- 06 Jun 19
From the Hot Press cover...Paul Nolan looks at the enduring success of Metallica, ahead of their appearance at Slane this weekend.
In 2019, Metallica operate in a rarefied sphere of superstardom occupied by precious few other acts. There’s the Rolling Stones, U2, Guns N’ Roses, Foo Fighters, Springsteen – and after that I am running out of names. What makes their achievement all the more remarkable is that Metallica have conquered the globe whilst remaining true to their metal roots, and not compromising an inch on their artistic vision. The group’s Slane date is part of their WorldWired tour, currently scheduled to run until November – by which time James Hetfield, Lars Ulrich, Kirk Hammett and Robert Trujillo will have spent three years promoting the accompany album, Hardwired... To Self-Destruct. Another blistering collection of skull-shattering riffs and pulverising drums, the commercial reception for Hardwired... offered further proof, as if it were needed, of Metallica’s megastar status.
Topping the charts in a genuinely mindboggling 57 countries, the record also became Metallica’s sixth consecutive US number one – just the second time this feat has been achieved by any group. The band have retained a core of songs from the album in their live shows, alongside such evergreen metal anthems as ‘The Unforgiven’, ‘Sad But True’ and ‘Enter Sandman’.
It’s notable that the four members of Metallica are all recognised as charismatic individuals in their own right. Over the past couple of years, Ulrich’s It’s Electric show on Apple Music has made for excellent listening, with the drummer attracting a range of fascinating guests from the worlds of metal, hard rock and indie, including Joan Jett, Maynard James Keenan, Dave Grohl, James Murphy, Noel Gallagher and more.
Hetfield, meanwhile, is also a compelling and insightful interviewee, as I discovered when I met the frontman at Dublin’s Marlay Park, when Metallica played there in 2008, around the release of Death Magnetic. In the hours before the gig, the feeling around the house on the grounds was somewhat surreal, as a bunch of hacks awaited the group’s arrival. Tenacious D were part of the support bill, so Jack Black was wandering around – the most A-list star we spotted until Ulrich drove up in a golf buggy.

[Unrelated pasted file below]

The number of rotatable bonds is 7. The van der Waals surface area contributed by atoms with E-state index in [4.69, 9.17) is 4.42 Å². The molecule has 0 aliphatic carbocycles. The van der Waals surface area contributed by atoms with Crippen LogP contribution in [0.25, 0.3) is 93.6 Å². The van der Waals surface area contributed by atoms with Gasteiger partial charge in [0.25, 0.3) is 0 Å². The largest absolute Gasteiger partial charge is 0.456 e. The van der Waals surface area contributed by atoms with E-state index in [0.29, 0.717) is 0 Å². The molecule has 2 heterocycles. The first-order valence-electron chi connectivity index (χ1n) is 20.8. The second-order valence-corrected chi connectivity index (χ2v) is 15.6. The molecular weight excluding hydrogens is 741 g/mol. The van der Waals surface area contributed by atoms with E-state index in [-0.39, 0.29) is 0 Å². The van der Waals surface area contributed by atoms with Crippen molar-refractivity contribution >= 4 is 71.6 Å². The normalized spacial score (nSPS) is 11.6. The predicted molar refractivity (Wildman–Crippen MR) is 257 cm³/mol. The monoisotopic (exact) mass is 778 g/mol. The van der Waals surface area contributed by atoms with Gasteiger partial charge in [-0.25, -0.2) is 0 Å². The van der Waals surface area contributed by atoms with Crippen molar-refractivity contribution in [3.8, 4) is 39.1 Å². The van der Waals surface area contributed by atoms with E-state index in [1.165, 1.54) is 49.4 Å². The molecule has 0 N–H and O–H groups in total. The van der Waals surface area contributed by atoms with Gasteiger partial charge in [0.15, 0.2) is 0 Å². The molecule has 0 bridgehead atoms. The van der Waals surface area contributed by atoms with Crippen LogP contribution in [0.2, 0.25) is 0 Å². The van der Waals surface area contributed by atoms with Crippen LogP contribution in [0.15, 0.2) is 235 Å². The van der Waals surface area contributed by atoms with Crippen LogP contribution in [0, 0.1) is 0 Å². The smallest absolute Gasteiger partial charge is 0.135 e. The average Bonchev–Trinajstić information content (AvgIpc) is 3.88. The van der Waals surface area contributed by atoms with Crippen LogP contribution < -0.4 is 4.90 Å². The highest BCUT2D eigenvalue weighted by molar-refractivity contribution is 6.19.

He was followed shortly by Hetfield – and I was escorted in for a summit with James, in a makeshift production area on the first floor of the house. After being introduced, I was pleasantly surprised when Hetfield said he already knew Hot Press, having read of a CD of early Thin Lizzy recordings we’d given away with an issue the previous year.
There was certainly plenty to discuss, with Hetfield having been at the centre of Metallica’s remarkable 2004 documentary, Some Kind Of Monster. The film captured the recording of the previous year’s St. Anger – complete with group therapy sessions – which was undertaken after Hetfield completed a stint in rehab for alcoholism.
“I found the recording of Death Magnetic a lot more comfortable,” said Hetfield. “This was kind of the fruits of our hard work on St. Anger. One of the things said by Phil, the enhancement coach or whatever you want to call him, was that the work we were doing was not for that record, it was for the next one. That stuck with me, and it’s very true. We had everyone and their brother surrounding us and helping us, trying to mediate and get us in the room together.
“This record was pretty much the opposite. No one was there: it was the four of us left to our own decisions on when to start, when to end, everything. It was our time to fly and grow up a little bit again, after falling so hard. So it was actually great to have a lot of the responsibility, and obviously working with Rick Rubin, the phantom producer as they call him, who’s not there all the time, it was very good for us.” Given Thin Lizzy’s spiritual connection with Slane, it’s fitting that Metallica are to finally headline the venue. Indeed, Hetfield will also be joining Adam Clayton and a host of other notable names appearing in the Philip Lynott documentary Songs For While I’m Away, which is due to hit screens next year.
But first up is that hotly anticipated Slane gig – we also recommend getting there early for Ghost, the brilliantly subversive doom metal crew fronted by “demonic anti-Pope” Papa Emeritus. It should all make for another incredible occasion.